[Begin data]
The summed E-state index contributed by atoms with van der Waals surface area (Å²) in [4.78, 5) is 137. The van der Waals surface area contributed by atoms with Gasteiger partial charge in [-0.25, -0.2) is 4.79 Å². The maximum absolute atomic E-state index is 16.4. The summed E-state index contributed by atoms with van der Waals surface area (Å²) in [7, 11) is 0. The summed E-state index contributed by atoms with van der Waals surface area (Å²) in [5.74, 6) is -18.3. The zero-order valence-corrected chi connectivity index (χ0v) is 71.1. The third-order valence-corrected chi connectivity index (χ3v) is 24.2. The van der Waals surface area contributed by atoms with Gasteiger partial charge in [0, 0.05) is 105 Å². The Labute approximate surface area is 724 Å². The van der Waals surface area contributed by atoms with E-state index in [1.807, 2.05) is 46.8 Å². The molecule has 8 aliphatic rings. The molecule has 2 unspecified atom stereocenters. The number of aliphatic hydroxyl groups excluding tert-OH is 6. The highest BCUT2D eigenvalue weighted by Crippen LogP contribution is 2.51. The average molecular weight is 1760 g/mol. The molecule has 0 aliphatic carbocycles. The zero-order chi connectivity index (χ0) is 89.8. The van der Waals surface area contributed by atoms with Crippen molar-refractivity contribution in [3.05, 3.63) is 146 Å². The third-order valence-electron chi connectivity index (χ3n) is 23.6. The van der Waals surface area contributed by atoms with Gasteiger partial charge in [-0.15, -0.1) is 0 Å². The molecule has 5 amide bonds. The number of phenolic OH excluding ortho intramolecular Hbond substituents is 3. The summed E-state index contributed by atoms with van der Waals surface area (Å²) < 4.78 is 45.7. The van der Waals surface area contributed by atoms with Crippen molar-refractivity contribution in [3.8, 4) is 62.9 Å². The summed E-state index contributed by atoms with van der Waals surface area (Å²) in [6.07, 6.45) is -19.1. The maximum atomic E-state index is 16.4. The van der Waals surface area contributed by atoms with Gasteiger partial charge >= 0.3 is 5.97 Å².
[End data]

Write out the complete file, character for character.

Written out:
The summed E-state index contributed by atoms with van der Waals surface area (Å²) in [4.78, 5) is 137. The van der Waals surface area contributed by atoms with Gasteiger partial charge in [-0.25, -0.2) is 4.79 Å². The maximum absolute atomic E-state index is 16.4. The summed E-state index contributed by atoms with van der Waals surface area (Å²) in [7, 11) is 0. The summed E-state index contributed by atoms with van der Waals surface area (Å²) in [5.74, 6) is -18.3. The zero-order valence-corrected chi connectivity index (χ0v) is 71.1. The third-order valence-corrected chi connectivity index (χ3v) is 24.2. The van der Waals surface area contributed by atoms with Gasteiger partial charge in [0, 0.05) is 105 Å². The Labute approximate surface area is 724 Å². The van der Waals surface area contributed by atoms with E-state index in [1.807, 2.05) is 46.8 Å². The molecule has 8 aliphatic rings. The molecule has 2 unspecified atom stereocenters. The number of aliphatic hydroxyl groups excluding tert-OH is 6. The highest BCUT2D eigenvalue weighted by Crippen LogP contribution is 2.51. The average molecular weight is 1760 g/mol. The molecule has 0 aliphatic carbocycles. The zero-order chi connectivity index (χ0) is 89.8. The van der Waals surface area contributed by atoms with Crippen molar-refractivity contribution in [3.05, 3.63) is 146 Å². The third-order valence-electron chi connectivity index (χ3n) is 23.6. The van der Waals surface area contributed by atoms with Gasteiger partial charge in [-0.15, -0.1) is 0 Å². The molecule has 5 amide bonds. The number of phenolic OH excluding ortho intramolecular Hbond substituents is 3. The summed E-state index contributed by atoms with van der Waals surface area (Å²) < 4.78 is 45.7. The van der Waals surface area contributed by atoms with Crippen molar-refractivity contribution in [3.8, 4) is 62.9 Å². The summed E-state index contributed by atoms with van der Waals surface area (Å²) in [6.07, 6.45) is -19.1. The maximum atomic E-state index is 16.4. The van der Waals surface area contributed by atoms with Gasteiger partial charge >= 0.3 is 5.97 Å².